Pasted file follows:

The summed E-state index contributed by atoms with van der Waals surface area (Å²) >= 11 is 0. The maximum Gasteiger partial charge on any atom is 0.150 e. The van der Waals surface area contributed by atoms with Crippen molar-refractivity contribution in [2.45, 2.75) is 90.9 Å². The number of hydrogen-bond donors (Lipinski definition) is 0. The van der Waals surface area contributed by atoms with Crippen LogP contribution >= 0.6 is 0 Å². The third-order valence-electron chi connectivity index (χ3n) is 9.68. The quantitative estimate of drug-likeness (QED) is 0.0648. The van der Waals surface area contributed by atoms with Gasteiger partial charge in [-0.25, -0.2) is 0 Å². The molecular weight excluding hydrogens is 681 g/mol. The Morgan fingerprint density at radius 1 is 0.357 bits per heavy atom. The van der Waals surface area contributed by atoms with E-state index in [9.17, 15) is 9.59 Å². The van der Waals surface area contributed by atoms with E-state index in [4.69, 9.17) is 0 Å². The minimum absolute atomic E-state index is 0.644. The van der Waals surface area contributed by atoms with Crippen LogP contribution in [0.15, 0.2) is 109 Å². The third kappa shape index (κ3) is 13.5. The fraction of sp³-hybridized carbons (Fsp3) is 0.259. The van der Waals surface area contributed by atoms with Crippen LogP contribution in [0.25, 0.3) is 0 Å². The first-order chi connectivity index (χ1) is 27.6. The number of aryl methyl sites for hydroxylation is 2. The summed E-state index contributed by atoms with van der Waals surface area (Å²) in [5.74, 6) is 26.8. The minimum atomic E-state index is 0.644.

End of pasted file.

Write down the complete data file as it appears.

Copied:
The summed E-state index contributed by atoms with van der Waals surface area (Å²) >= 11 is 0. The maximum Gasteiger partial charge on any atom is 0.150 e. The van der Waals surface area contributed by atoms with Crippen molar-refractivity contribution in [2.45, 2.75) is 90.9 Å². The number of hydrogen-bond donors (Lipinski definition) is 0. The van der Waals surface area contributed by atoms with Crippen LogP contribution >= 0.6 is 0 Å². The third-order valence-electron chi connectivity index (χ3n) is 9.68. The quantitative estimate of drug-likeness (QED) is 0.0648. The van der Waals surface area contributed by atoms with Gasteiger partial charge in [-0.25, -0.2) is 0 Å². The molecular weight excluding hydrogens is 681 g/mol. The Morgan fingerprint density at radius 1 is 0.357 bits per heavy atom. The van der Waals surface area contributed by atoms with E-state index in [9.17, 15) is 9.59 Å². The van der Waals surface area contributed by atoms with E-state index in [4.69, 9.17) is 0 Å². The minimum absolute atomic E-state index is 0.644. The van der Waals surface area contributed by atoms with Crippen LogP contribution in [0.15, 0.2) is 109 Å². The third kappa shape index (κ3) is 13.5. The fraction of sp³-hybridized carbons (Fsp3) is 0.259. The van der Waals surface area contributed by atoms with Crippen LogP contribution in [0.25, 0.3) is 0 Å². The first-order chi connectivity index (χ1) is 27.6. The number of aryl methyl sites for hydroxylation is 2. The summed E-state index contributed by atoms with van der Waals surface area (Å²) in [5.74, 6) is 26.8. The minimum atomic E-state index is 0.644.